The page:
That’s Bob Odenkirk.
Did I ever tell you I’ve never watched “Game of Thrones”? Apple announces it’s coming to iTunes and I’m not excited at all, I’d rather see Eddy Cue testify about the Warriors. I’m just not into fantasy.
But I do feel left out. We all feel left out, that’s the modern condition.
But I want to belong. Be part of the discussion. The only thing we have in common is politics, which has eclipsed music and tech to drive the culture today.
But then there’s TV.
No, not the sitcoms written for a market, with the innuendo and the eye-rolls, but the cable and streaming stuff, and to tell you the truth “Breaking Bad” seemed like something from basic cable until Bob Odenkirk came on.
That’s right, we’re digging in. We’re now eight episodes into the second season. And I was anxious about devoting this much time to it. Fifty hours? Come on, in a world where I’ve got no time?
And it’s just not that good. Best show ever? It wasn’t even in the league of “The Sopranos,” until tonight, when Saul Goodman showed up, i.e. Bob Odenkirk.
Now I’m familiar with the man. I never quite got into “Mr. Show.” He’s earned a living. I even saw he was in this show. But I expected him to chew a little scenery and disappear. Instead, he lit the screen on fire.
That’s the power of the individual.
That’s something the baby boomers have right and the millennials have wrong. The millennials just want to be part of the group, they don’t want to do anything that undercuts that status. They’re wary of excelling. And when they do they rally around their compatriots. Whereas baby boomers are all about reaching for the brass ring. Reveling in their achievement.
So what makes Odenkirk’s character work here is his malleability. He’s got a code of conduct, a morality, but it doesn’t align with the one in the Bible, he’s doing what’s right for him. Which is what our parents did, which is what we wrestle with. That’s the truth of society, if you’re not bending the rules, working the edges, you’re not getting ahead.
Unless you’re an artist. Where the same rules apply but underneath there’s an honesty. That’s right, artists bend the rules, break convention all the time.
In the pursuit of truth.
That’s what’s crap about most of today’s art. It’s made with the audience in mind. It doesn’t want to make people uncomfortable, it doesn’t want to test limits. But when you do, people can align themselves with you, you give them something to believe in, something to live for, because they know deep inside they’ve got the same viewpoint, it’s just that they’re unwilling to take the risk.
It’s kinda like politics, on the left side. If you don’t hew to doctrine, you’re excommunicated. You’ve got to pay fealty to all ethnic groups, you can’t make an off-color joke, you’re neutered. Meanwhile, the right is breaking rules left and right and succeeding, ever think about that?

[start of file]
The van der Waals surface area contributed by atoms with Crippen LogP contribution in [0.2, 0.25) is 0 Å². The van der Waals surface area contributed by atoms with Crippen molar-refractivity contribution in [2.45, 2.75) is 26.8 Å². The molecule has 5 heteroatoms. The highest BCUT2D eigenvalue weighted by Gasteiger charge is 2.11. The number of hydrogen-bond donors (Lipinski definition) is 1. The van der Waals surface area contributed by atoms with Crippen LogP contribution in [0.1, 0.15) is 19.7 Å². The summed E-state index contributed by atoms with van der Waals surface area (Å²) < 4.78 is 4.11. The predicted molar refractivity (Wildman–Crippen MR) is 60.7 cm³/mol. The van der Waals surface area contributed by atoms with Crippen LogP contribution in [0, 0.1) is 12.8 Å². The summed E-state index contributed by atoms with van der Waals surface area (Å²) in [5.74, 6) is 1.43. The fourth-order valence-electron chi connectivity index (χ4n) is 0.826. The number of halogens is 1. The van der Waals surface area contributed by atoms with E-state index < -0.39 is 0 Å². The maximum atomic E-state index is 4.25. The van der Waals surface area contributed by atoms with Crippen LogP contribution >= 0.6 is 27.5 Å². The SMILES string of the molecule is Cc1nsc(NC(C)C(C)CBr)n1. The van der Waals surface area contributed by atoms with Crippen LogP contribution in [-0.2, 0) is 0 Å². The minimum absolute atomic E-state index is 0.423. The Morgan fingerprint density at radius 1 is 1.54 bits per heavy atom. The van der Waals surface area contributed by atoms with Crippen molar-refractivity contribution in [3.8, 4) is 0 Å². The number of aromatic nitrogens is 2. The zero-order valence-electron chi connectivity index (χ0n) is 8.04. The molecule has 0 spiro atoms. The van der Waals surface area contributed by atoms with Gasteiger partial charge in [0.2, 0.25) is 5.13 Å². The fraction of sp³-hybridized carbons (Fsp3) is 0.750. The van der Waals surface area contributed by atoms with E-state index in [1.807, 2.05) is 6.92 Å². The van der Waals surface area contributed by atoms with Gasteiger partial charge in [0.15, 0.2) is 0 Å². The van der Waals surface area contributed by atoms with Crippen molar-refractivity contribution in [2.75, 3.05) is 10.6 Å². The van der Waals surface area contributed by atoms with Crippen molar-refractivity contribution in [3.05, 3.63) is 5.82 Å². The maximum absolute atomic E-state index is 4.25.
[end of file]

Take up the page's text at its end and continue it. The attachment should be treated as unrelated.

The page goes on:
So Saul Goodman changed his name from McGill, because criminals want a Jewish attorney. You can’t say that in public, but you can say that in art, art speaks the unspeakable.
And Saul is not a miracle worker, just an efficiency machine.
But Bryan Cranston and his compatriot don’t want this efficiency, it puts them in the crosshairs, so they take matters into their own hands and Saul…
Starts quoting “The Godfather,” the bible of the baby boomers. Their favorite movie. Drama and wisdom all wrapped up into one.
And what we’re all looking for is a godfather. Someone who will take control and make everything right. Someone who sees the landscape in a way we can’t, who we’ll align ourselves with and will save us. And it’s always an outsider, never a government official, never a member of regular society, not so much an entrepreneur but a fixer, like the Wolf in “Pulp Fiction.”
So now I’m a member of the club, albeit half a decade late. Now I see what makes “Breaking Bad” so magical. Now when someone brings it up in conversation I can testify. And it’s all because of this one performance, where shyster Saul takes control. It’s a masterful thing to watch. He appears a bozo, but he knows where the land mines are buried.
Shall we all have a Saul in our life.
And either you know what I’m talking about…
Or you eventually will. “Breaking Bad” is hiding in plain sight on Netflix. This episode was the best of art, fiction but more true than life. That’s why I gave up reading most non-fiction, it wasn’t true. But in a great novel you glimpse into humanity, feelings.
Shall you strive for such in your art.
And if you’re not a creator you’re part of the vast audience, just waiting to be touched by art, to make sense of this bizarre lonely life where everybody tells you they know the answers but they don’t.
But when done right, the answers are in art.
Don’t you ever forget that.
Oh, deep inside you already know.